Cropped, layered, painted and scanned: Joe Cruz’s intriguing practice depicts a medley of techniques
Having spent the last couple of years working to develop his methods, we catch up with Joe to hear more about his multi-layered process.
- Ayla Angelos
- 28 January 2021
There’s nothing more intriguing than a piece of work that keeps you guessing about how it’s made. Is it a photograph? Is it a painting? These are the questions posed while observing the creations of Joe Cruz, an artist born in London who went on to graduate from Norwich School of Art where he specialised in print making. It was during this education that Joe learnt the ropes of his trade, and being from a printmaking background would inform his entire working process to come.
In 2015, Joe graced our screens with his illustrative photographs of oil pastel marks and plenty of colour. At this time, he was living and working from home with his parents post-uni. He’d also developed a distinctive style, which subsequently garnered him attention and commercial success, later building a client base filled with work for Apple, Calvin Klein and Tiffanys. “The demand for one particular style of work began to feel frustrating and limiting,” he tells It’s Nice That. “I made a conscious decision to channel my energy into focusing solely on creating personal and collaborative works that edited me.” This includes a more playful approach with his process, one that steered towards experimentation and a new way of making imagery. “Over the years, I’ve been constantly building my repertoire of techniques, by introducing new working methods, incorporating new equipment (often redundant office equipment), creating multi-layered processes for creating tactile works and discovering new ways of capturing images.”
So that more or less sums up the new direction for Joe – a process that's been refined by using multimedia. Joe has always been creative, and his passion for the medium first blossomed in his childhood years where he’d draw all of his favourite football stars and cartoon characters. An active and hyper energetic kid that played a lot of sports, his parents were always in support of his creative pursuits. “I feel my love of sport and activity has fed into my art practice,” he adds, noting the parallels between the physical, energetic, instinctive and collaborative. “I’ll run my workshops and I’ll lead photoshoots like high adrenaline work out sessions!”
As for his influences, Joe finds it tricky to draw on one aspect in particular. But a key element that’s remained true til this day is that he’s constantly fascinated with old books, comics and prints – the type that you’ll find in a dusty charity shop or stumble upon at a car boot fair. These two spots are still places that he visits to get that much-needed dose of inspiration, which, over time, has evolved into an obsession with collecting film star books from the 1950s, “filled with highly saturated, slightly off-set images of the celebrities of the day.” Drawn towards their imperfection and tatty aesthetic, it gives Joe a connection to a time in the past and a drive to reinterpret these moments into his own visual language. Let’s just say you can imagine what his bookshelves must look like at home.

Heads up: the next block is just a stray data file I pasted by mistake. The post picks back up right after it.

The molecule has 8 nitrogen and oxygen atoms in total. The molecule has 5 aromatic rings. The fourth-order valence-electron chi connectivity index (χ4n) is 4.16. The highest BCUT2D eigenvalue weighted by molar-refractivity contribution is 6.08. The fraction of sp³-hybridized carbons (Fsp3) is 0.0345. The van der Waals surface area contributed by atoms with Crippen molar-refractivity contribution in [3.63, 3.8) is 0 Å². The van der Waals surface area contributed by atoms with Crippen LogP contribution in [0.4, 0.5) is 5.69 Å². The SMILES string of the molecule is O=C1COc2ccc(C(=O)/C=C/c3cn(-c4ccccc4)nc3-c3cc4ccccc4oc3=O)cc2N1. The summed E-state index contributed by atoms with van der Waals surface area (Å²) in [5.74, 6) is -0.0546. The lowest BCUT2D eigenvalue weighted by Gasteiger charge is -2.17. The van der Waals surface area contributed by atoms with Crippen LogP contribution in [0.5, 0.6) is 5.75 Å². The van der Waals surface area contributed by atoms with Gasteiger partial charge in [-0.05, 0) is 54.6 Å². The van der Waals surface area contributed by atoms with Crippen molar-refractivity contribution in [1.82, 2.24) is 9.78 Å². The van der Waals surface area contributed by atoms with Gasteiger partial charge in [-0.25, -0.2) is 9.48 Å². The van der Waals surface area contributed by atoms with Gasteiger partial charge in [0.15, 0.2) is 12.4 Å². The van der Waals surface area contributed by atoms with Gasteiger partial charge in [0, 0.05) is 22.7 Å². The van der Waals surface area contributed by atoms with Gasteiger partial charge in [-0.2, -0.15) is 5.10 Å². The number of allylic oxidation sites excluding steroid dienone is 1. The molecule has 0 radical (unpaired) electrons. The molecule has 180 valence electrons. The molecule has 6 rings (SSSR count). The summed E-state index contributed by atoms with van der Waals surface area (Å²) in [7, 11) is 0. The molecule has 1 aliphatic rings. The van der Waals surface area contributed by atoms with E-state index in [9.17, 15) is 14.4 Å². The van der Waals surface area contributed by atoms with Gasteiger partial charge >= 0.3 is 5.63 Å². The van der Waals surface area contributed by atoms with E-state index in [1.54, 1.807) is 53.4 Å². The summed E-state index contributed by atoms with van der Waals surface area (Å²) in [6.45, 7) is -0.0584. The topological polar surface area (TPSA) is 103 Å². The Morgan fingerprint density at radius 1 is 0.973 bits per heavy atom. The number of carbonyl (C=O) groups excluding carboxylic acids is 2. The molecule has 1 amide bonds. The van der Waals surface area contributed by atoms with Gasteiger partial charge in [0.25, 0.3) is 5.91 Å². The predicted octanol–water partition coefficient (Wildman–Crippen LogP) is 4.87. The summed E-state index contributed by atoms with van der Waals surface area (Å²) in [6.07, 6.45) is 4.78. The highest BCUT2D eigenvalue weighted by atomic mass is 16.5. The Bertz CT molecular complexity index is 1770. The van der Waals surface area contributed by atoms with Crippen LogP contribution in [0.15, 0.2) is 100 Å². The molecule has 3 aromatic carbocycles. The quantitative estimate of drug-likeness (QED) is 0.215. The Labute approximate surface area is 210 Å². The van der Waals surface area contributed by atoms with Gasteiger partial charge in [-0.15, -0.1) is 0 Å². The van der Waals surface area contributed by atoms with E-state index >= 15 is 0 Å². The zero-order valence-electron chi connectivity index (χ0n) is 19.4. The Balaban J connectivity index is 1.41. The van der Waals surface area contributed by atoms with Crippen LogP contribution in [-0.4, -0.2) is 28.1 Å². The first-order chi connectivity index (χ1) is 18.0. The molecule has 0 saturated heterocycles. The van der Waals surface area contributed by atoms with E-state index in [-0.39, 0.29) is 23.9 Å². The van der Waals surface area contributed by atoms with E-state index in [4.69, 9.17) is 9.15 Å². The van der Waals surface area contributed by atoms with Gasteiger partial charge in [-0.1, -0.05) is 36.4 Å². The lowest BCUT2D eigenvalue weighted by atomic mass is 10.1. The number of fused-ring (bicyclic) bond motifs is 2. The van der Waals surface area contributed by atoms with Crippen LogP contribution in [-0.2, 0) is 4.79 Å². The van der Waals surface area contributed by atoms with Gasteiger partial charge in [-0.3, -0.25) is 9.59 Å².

When making his pieces, Joe’s process always begins with an image. He’ll scour his sources to find photography, films from YouTube, scanner art, TV film stills or even pics from his phone before printing them out and achieving a more tactile quality – something he can play with. Referring to his background spent in printmaking, this technique sees Joe replicate and emulate the traditional method of printmaking. “Even the scanner photography feels more like printmaking to me than photography,” he adds. “The way the scans reveal themselves in motion across the digital screen mirrors exposing and printing a silk screen.” Joe also states on how it’s important that his work exists in the physical realm, which allows him to inject his personality and flair into the work – a move aided by his signature soft pastels and paints, or by layering, cropping and re-printing the image.
Within Joe’s portfolio of works you’ll stumble across a mammoth archive of imagery, each depicting a multifarious approach and a host of techniques combined in one. Boyhood is a body of work that incorporates a mix of re-photography, soft pastels, wax pencil, ink and later print, all the while reflecting on his own multicultural family history and rituals. “Assorted snapshots of online media are rendered with soft pastels and wax pencils,” he adds on his process. Meanwhile, Seven Sisters uses scanner photography and inkjet print techniques, depicting a series of portraits using generic desktop scanning hardware. “Each sitter travelled to my old studio in Seven Sisters to be scanned. "Both the process and outcome mirror classical portraiture mediums of photography and painting.”
Sexuality, belonging, cultural heritage and the “beauty of humankind” are all prevalent themes addressed throughout Joe’s works, marking him as a creator of variety. They each bring a sense of joy, inclusivity and mystery, he says, with an ultimate goal of wanting his work to “reach far and wide” and “inspire open-mindedness and reflection”. Currently working on a project with Hermes to proceed an installation and window displays – plus plans to open a solo show in Paris – we’re excited to see what's next for the artist.
Joe Cruz: Light Relief. (Copyright © Joe Cruz, 2020)
About the Author
Ayla is currently covering Jenny as It’s Nice That’s online editor. She has spent nearly a decade as a journalist, and covers a range of topics including photography, art and graphic design. Feel free to contact Ayla with any stories or new creative projects.